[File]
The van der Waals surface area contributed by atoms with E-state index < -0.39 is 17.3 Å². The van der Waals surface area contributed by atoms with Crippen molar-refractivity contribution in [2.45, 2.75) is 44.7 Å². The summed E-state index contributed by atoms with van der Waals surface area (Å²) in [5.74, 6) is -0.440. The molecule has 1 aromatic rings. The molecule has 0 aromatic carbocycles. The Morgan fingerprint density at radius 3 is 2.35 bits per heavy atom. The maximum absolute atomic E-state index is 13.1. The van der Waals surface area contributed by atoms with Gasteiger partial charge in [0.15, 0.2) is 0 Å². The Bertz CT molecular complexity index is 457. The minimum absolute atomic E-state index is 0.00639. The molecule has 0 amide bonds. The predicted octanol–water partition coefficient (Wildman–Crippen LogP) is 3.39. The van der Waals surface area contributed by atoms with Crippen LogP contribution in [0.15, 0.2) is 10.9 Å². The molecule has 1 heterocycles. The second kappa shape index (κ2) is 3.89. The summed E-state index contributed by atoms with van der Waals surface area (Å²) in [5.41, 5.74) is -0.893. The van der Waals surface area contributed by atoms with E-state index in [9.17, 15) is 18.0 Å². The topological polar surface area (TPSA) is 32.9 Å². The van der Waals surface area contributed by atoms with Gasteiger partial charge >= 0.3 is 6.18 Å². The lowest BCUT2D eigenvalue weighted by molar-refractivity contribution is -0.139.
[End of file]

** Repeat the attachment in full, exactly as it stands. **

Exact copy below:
The van der Waals surface area contributed by atoms with E-state index < -0.39 is 17.3 Å². The van der Waals surface area contributed by atoms with Crippen molar-refractivity contribution in [2.45, 2.75) is 44.7 Å². The summed E-state index contributed by atoms with van der Waals surface area (Å²) in [5.74, 6) is -0.440. The molecule has 1 aromatic rings. The molecule has 0 aromatic carbocycles. The Morgan fingerprint density at radius 3 is 2.35 bits per heavy atom. The maximum absolute atomic E-state index is 13.1. The van der Waals surface area contributed by atoms with Gasteiger partial charge in [0.15, 0.2) is 0 Å². The Bertz CT molecular complexity index is 457. The minimum absolute atomic E-state index is 0.00639. The molecule has 0 amide bonds. The predicted octanol–water partition coefficient (Wildman–Crippen LogP) is 3.39. The van der Waals surface area contributed by atoms with Crippen LogP contribution in [0.15, 0.2) is 10.9 Å². The molecule has 1 heterocycles. The second kappa shape index (κ2) is 3.89. The summed E-state index contributed by atoms with van der Waals surface area (Å²) in [5.41, 5.74) is -0.893. The van der Waals surface area contributed by atoms with E-state index in [9.17, 15) is 18.0 Å². The topological polar surface area (TPSA) is 32.9 Å². The van der Waals surface area contributed by atoms with Gasteiger partial charge >= 0.3 is 6.18 Å². The lowest BCUT2D eigenvalue weighted by molar-refractivity contribution is -0.139.